I’m obsessed with Lost. I didn’t jump on the bandwagon until after the fifth season, when I watched all five seasons on Hulu in about two weeks. I suppose it’s easier to get hooked on shows when you watch an entire series over the course of two weeks rather than waiting a week for each episode, as I found out when I had to watch season 6 at the same time as everyone else. Regardless, it’s an awesome show and it’s pretty rewarding because you can follow it on so many levels – anywhere from simply enjoying the acting and storytelling (like my wife) or digging deep and getting over-the-top into it like I have.
I’ve been asked a few times since Lost ended what TV shows I’m now into. I laugh because, in reality, I’m still working on Lost. The writers of the show included many, many literary references throughout the series that provide additional insights and clues into the show. The most obvious examples are the dozen or so books that Sawyer read throughout the series and the bookshelf in the Hatch, but there are countless other hints.
I started reading a few of the books after the series ended when the tremendous Doc Jensen on Entertainment Weekly published this list of fifteen essential pieces of reading to understanding Lost: The Essential Lost Reading List. Then a Google search revealed these terrific writeups of 41 books that have either been shown (e.g. Sawyer’s books) or referenced by titles (e.g. Season 1 episode White Rabbit):The Lost Book Club. Finally, Lostpedia has a nearly exhaustive list of about a hundred books that appeared in the series: Lostpedia’s Literary References. In short, the project escalated quickly.
Not sure how long I’ll keep reading these books, but I enjoy reading and most of these books are extremely good reads. I started about 35 posts behind – now I am finally caught up. I will post new books as I read them. I’ll post the reviews on this page to keep them all in one place.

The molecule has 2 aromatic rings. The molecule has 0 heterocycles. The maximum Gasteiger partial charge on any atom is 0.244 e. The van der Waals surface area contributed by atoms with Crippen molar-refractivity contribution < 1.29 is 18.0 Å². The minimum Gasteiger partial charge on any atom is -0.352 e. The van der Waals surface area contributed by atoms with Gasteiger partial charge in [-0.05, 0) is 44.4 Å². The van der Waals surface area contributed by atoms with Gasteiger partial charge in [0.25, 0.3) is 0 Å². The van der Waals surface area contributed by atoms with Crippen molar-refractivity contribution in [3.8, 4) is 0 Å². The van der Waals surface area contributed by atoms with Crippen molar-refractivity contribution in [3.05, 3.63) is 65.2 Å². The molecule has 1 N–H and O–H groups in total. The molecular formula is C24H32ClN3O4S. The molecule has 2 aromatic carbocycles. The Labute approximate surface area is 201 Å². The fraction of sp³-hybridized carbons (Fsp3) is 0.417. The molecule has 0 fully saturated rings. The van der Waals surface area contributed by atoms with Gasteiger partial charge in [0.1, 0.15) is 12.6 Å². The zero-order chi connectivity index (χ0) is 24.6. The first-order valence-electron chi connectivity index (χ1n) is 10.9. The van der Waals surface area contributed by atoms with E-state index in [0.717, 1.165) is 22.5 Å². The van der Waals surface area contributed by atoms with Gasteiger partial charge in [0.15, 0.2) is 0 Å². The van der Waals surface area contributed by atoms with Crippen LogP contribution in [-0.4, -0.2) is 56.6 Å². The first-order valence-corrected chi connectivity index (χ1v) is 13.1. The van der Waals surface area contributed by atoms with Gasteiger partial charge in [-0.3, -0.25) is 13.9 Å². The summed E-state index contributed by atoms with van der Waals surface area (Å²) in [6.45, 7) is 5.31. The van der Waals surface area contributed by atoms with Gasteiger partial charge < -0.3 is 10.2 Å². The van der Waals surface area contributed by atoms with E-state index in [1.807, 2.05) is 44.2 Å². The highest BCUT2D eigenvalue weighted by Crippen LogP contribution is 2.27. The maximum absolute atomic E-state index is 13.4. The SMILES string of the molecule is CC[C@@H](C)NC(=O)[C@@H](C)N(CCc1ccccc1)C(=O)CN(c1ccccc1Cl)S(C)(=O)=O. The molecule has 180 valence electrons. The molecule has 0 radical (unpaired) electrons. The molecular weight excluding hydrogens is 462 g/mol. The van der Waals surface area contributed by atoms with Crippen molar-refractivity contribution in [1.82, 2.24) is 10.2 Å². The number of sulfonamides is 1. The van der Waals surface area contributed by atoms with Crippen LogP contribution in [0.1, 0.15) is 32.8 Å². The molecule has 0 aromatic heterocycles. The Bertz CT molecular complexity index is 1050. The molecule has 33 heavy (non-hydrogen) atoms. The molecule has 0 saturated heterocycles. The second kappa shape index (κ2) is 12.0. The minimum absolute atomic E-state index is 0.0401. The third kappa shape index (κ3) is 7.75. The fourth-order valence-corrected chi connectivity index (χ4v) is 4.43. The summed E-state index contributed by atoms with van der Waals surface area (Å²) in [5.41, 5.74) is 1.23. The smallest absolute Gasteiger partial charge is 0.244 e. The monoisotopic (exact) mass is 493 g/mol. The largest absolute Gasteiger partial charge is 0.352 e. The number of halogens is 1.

I have also made the executive decision to remove a few books from Lostpedia’s list. Several books appeared on the Hatch bookshelf in the background, but weren’t published until well after the Hatch was built. I was skeptical already about these books and after reading their synopses online, I agree with those that argue these books are prop errors. These books include: After All These Years, The Coalwood Way, High Hand, and Rainbow Six.
Alice’s Adventures in Wonderland by Lewis Carroll
Heart of Darkness by Joseph Conrad
Lord of the Flies by William Golding
Watership Down by Richard Adams
A Wrinkle in Time by Madeline L’Engle
Are You There God? It’s Me, Margaret by Judy Blume
Bad Twin by Gary Troup
The Epic of Gilgamesh an early Mesopotamian epic poem
Island by Aldous Huxley
Julius Caesar by William Shakespeare
Lancelot by Walker Percy
An Occurrence at Owl Creek Bridge by Ambrose Bierce
Our Mutual Friend by Charles Dickens
The Pearl by John Steinbeck
The Third Policeman by Flann O’Brien
The Turn of the Screw by Henry James
The Wonderful Wizard of Oz by L. Frank Baum
Animal Farm by George Orwell
A Brief History of Time by Stephen Hawking
Carrie by Stephen King
Catch-22 by Joseph Heller
Evil Under the Sun by Agatha Christie
Laughter in the Dark by Vladimir Nabokov
The Moon Pool by A. Merritt
Of Mice and Men by John Steinbeck
On Writing by Stephen King
Through the Looking Glass by Lewis Carroll
To Kill a Mockingbird by Harper Lee
The Chosen by Chaim Potok
Deep River by Shusaku Endo
Fear and Trembling by Søren Kierkegaard
Haroun and the Sea of Stories by Salman Rushdie
Notes from the Underground by Fyodor Dostoevsky